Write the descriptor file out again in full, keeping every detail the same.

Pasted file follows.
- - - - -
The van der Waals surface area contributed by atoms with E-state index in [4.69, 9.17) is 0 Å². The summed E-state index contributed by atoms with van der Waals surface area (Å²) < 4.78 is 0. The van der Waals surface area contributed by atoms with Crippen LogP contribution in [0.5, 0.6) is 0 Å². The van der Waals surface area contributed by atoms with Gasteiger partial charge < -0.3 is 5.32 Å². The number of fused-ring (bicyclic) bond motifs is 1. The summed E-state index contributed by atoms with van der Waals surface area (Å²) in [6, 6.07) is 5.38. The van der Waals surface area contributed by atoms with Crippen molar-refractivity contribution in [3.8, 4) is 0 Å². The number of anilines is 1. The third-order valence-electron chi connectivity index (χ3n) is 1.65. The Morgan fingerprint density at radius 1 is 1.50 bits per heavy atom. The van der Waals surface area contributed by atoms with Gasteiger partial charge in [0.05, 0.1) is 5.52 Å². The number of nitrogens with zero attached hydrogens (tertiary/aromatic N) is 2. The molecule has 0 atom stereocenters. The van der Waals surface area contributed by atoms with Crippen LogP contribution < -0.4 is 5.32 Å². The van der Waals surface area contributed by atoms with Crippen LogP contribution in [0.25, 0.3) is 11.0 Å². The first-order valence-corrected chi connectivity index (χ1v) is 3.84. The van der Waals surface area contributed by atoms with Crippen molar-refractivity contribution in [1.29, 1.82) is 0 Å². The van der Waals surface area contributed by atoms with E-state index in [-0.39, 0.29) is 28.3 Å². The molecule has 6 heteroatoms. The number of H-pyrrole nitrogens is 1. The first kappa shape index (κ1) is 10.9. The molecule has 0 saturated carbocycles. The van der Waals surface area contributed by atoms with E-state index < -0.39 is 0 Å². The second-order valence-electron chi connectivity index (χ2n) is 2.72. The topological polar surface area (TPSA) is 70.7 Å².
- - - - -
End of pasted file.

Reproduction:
The van der Waals surface area contributed by atoms with E-state index in [4.69, 9.17) is 0 Å². The summed E-state index contributed by atoms with van der Waals surface area (Å²) < 4.78 is 0. The van der Waals surface area contributed by atoms with Crippen LogP contribution in [0.5, 0.6) is 0 Å². The van der Waals surface area contributed by atoms with Gasteiger partial charge < -0.3 is 5.32 Å². The number of fused-ring (bicyclic) bond motifs is 1. The summed E-state index contributed by atoms with van der Waals surface area (Å²) in [6, 6.07) is 5.38. The van der Waals surface area contributed by atoms with Crippen molar-refractivity contribution in [3.8, 4) is 0 Å². The number of anilines is 1. The third-order valence-electron chi connectivity index (χ3n) is 1.65. The Morgan fingerprint density at radius 1 is 1.50 bits per heavy atom. The van der Waals surface area contributed by atoms with Gasteiger partial charge in [0.05, 0.1) is 5.52 Å². The number of nitrogens with zero attached hydrogens (tertiary/aromatic N) is 2. The molecule has 0 atom stereocenters. The van der Waals surface area contributed by atoms with Crippen LogP contribution < -0.4 is 5.32 Å². The van der Waals surface area contributed by atoms with Crippen LogP contribution in [0.25, 0.3) is 11.0 Å². The first-order valence-corrected chi connectivity index (χ1v) is 3.84. The van der Waals surface area contributed by atoms with Crippen molar-refractivity contribution in [1.29, 1.82) is 0 Å². The van der Waals surface area contributed by atoms with E-state index in [-0.39, 0.29) is 28.3 Å². The molecule has 6 heteroatoms. The number of H-pyrrole nitrogens is 1. The first kappa shape index (κ1) is 10.9. The molecule has 0 saturated carbocycles. The van der Waals surface area contributed by atoms with E-state index < -0.39 is 0 Å². The second-order valence-electron chi connectivity index (χ2n) is 2.72. The topological polar surface area (TPSA) is 70.7 Å².